And if you were born before the late ’80s and want to know what the kids think about Baseball, watch Brockmire Wednesdays at 10P on IFC.

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Crown Jules

Amanda Peet FTW on Brockmire

Amanda Peet brings it on Brockmire Wednesday at 10P on IFC.

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On Brockmire, Jules is the unexpected yin to Jim Brockmire’s yang. Which is saying a lot, because Brockmire’s yang is way out there. Played by Amanda Peet, Jules is hard-drinking, truth-spewing, baseball-loving…everything Brockmire is, and perhaps what he never expected to encounter in another human.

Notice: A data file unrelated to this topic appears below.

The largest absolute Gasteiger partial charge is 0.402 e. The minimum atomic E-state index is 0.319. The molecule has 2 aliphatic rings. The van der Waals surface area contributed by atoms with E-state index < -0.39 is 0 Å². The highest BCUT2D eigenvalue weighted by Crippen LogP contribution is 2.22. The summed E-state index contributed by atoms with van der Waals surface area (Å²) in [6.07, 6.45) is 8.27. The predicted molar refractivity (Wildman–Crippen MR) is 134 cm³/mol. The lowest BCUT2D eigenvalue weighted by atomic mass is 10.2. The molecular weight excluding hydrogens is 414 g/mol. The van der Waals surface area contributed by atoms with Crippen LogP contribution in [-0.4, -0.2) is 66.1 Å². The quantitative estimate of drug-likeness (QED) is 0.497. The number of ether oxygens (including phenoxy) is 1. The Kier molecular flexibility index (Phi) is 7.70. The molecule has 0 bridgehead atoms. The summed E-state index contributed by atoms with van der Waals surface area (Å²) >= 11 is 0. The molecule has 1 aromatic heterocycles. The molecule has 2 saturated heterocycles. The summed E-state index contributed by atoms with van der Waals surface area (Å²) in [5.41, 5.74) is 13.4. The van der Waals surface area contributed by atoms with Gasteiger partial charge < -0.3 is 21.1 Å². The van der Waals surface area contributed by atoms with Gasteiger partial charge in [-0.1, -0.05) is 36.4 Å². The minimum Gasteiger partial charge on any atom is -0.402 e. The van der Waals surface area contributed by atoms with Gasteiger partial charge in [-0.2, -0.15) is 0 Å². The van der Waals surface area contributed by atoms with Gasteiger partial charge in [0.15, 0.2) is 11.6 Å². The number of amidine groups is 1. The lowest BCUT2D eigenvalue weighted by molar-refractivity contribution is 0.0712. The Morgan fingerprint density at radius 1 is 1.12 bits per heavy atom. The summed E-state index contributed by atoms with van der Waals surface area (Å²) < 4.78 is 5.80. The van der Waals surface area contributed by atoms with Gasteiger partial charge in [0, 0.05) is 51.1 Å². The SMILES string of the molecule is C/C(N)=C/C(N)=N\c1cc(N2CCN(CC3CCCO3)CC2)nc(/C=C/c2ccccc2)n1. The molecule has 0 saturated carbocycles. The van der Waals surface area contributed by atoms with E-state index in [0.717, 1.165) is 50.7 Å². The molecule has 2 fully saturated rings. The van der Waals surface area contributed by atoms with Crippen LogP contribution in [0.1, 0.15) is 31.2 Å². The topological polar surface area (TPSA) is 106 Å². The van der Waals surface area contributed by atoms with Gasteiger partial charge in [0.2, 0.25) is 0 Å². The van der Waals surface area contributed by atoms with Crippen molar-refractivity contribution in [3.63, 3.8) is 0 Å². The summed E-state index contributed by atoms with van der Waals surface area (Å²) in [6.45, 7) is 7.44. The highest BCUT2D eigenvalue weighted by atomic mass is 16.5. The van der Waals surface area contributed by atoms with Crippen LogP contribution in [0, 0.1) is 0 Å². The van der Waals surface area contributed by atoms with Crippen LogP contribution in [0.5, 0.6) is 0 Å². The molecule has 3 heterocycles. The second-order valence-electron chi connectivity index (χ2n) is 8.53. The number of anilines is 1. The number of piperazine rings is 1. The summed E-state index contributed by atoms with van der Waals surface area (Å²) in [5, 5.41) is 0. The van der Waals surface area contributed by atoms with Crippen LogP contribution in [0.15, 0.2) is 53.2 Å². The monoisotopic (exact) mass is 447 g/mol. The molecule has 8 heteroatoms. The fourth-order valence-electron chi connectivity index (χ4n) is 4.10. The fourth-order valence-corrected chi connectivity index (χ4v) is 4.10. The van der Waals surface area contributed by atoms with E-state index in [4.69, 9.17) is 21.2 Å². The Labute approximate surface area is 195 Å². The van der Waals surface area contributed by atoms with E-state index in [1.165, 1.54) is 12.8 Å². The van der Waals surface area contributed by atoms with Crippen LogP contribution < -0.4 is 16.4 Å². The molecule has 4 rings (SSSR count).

“We’re the same level of functional alcoholic.”


But Jules takes that commonality and transforms it into something special: a new beginning. A new beginning for failing minor league baseball team “The Frackers”, who suddenly about-face into a winning streak; and a new beginning for Brockmire, whose life gets a jumpstart when Jules lures him back to baseball. As for herself, her unexpected connection with Brockmire gives her own life a surprising and much needed goose.

“You’re a Goddamn Disaster and you’re starting To look good to me.”

This palpable dynamic adds depth and complexity to the narrative and pushes the series far beyond expected comedy. See for yourself in this behind-the-scenes video (and brace yourself for a unforgettable description of Brockmire’s genitals)…

Want more about Amanda Peet? She’s all over the place, and has even penned a recent self-reflective piece in the New York Times.

And of course you can watch the Jim-Jules relationship hysterically unfold in new episodes of Brockmire, every Wednesday at 10PM on IFC.